For the Love of the Game

I just watched Roger Federer beat Andy Murray in the Wimbledon finals, simultaneously winning his seventeenth major and crushing the hopes and dreams of the remnants of an empire.  Not bad for a day’s work.

But watching him win at the All England Lawn Tennis and Croquet Club, his luscious locks bounding atop a white headband, all I could think was: what happened to all the great facial hair in tennis?  Long gone are the days when Ion Tiriac, known in some circles (around my computer) as the Rugged Rug of Romania, would crush opponents using the sheer intimidation of his epic ‘stache.  Nowadays, we have guys like Murray, who would look just as comfortable playing tennis for his junior high team than for the glory of Britons everywhere.

And that doesn’t mean that facial hair is declining in sports worldwide.  Basketball has James Harden and Lebron James (who, granted, is only growing hair on his chin because he can’t grow any on his head); baseball has Bryce Harper, who at 19 can already cultivate some pretty respectable scruff; and hockey has the entire league come playoff time.  And with notoriously hairy Europeans, you’d think the pro tour would have some thoroughly professional looking face swag.

In order to redeem tennis’ lost allure, I present a brief list of notable facial hair of men’s number-one ranked players from 1973.  I tried to compile a woman’s list, but you have to get down to at least number seven before they start getting really hairy.

One of the first with the fuzz but still the best, this American spent eight weeks at the top of the charts in the Seventies, thanks no doubt to his glorious handlebar mustache that even graced the cover to Sports Illustrated.  Though he’s no longer heating up Wimbledon or Melbourne, he can still be spotted with his signature ‘stache whenever he makes appearances or commentaries, or when he puts it on a leash and takes it for a walk.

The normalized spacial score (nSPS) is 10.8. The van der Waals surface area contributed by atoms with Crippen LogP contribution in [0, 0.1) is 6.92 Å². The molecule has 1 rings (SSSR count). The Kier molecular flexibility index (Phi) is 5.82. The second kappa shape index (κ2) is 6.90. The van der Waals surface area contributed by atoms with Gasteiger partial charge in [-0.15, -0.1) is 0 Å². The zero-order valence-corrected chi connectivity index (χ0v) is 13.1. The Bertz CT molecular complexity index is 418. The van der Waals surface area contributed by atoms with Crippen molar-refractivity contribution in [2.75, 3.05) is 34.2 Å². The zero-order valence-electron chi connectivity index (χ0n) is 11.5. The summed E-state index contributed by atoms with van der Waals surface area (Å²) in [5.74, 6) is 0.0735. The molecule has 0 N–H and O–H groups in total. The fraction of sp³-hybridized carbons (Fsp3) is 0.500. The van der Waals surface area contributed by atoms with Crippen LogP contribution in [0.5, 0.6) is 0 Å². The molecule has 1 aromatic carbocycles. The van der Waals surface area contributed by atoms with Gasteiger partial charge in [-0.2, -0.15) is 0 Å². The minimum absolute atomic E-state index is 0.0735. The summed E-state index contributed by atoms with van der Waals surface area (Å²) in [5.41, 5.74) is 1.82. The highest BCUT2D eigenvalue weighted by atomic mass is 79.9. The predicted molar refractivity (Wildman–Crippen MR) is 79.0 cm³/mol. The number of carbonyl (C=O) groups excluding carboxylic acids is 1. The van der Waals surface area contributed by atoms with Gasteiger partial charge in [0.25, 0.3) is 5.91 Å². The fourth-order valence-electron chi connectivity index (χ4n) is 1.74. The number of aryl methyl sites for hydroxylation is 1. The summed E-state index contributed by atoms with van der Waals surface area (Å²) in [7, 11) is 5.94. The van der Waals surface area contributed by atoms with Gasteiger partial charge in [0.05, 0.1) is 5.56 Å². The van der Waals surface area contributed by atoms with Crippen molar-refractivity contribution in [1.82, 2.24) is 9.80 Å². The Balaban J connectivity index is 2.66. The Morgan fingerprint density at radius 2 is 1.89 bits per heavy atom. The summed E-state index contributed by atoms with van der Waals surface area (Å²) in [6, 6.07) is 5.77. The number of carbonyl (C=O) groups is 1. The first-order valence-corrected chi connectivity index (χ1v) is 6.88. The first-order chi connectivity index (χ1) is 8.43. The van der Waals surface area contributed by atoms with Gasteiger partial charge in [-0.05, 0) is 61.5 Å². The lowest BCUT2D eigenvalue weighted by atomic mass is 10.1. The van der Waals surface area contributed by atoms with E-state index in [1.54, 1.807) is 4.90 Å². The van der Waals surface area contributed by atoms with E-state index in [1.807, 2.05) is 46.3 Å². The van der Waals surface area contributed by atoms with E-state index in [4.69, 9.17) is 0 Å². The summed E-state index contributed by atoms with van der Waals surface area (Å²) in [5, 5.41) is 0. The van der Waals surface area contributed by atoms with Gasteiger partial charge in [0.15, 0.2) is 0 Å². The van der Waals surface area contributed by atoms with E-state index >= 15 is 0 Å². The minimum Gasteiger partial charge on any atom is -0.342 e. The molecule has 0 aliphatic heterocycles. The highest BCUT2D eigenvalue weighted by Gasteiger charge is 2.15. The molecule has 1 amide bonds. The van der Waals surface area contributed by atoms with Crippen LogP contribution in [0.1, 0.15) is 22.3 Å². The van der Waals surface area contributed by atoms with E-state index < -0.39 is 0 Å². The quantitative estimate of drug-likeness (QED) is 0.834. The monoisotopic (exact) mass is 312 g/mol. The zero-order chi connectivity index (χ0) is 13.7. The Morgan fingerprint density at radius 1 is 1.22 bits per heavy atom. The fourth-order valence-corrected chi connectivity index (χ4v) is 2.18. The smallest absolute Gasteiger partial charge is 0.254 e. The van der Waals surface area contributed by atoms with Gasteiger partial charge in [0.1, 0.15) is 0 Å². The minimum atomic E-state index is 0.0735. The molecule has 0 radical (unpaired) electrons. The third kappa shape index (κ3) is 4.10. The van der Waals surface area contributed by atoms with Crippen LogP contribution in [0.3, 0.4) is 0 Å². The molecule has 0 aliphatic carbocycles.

No conversation about tennis greats would be complete without Bjorn Borg, whose record of three consecutive years winning both Wimbledon and the French Open remains unbeaten, and apparently will be for years to come.  The Swingin’ Swede matched his prowess on the court with a resplendent mane up top and a respectable pre-beard below.  Reports on his ability to cook meatballs are still unfounded.

Mac Attack gets an honorable mention not for his facial hair but for that glorious mess he called a hair do.  Although now he’s doing analysis for ESPN and sports a respectable buzz, back in his Eighties prime he had what we can only assume was a young badger growing on top of his head, held in place by a headband and kept docile by his constant yelling.  He may have been one of the best players of his decade, but that clown wig will always be his claim to fame in my eyes.

Some people have scruff, and some people have scruff.  This eight-time Grand Slam winner and one-time Olympic Gold Medalist had that perfect blend of business-in-the-front, party-in-the-back that must have made ladies in the Fabio era swoon uncontrollably.  Like, seriously, he probably needed to keep a medical team on hand at all times to care for all the women constantly fainting in his presence.  Though today he’s got a shaved head and an equally shaved face, we can’t help but think he longs for the glory days of his full mane.

The Serb with the Serve (man, I need to start trademarking all these nicknames) earns his spot on this list for his seeming nonchalance about his hair.  It’s not that the look itself is impressive, it’s that he seems to be so cavalier about it.  It’s like he looks in the mirror every morning and thinks, “Should I shave today, or should I go win the Australian Open for a fourth time?  Decisions, decisions.”  You don’t have to decide for me, Djoker™.  You’ve already won.


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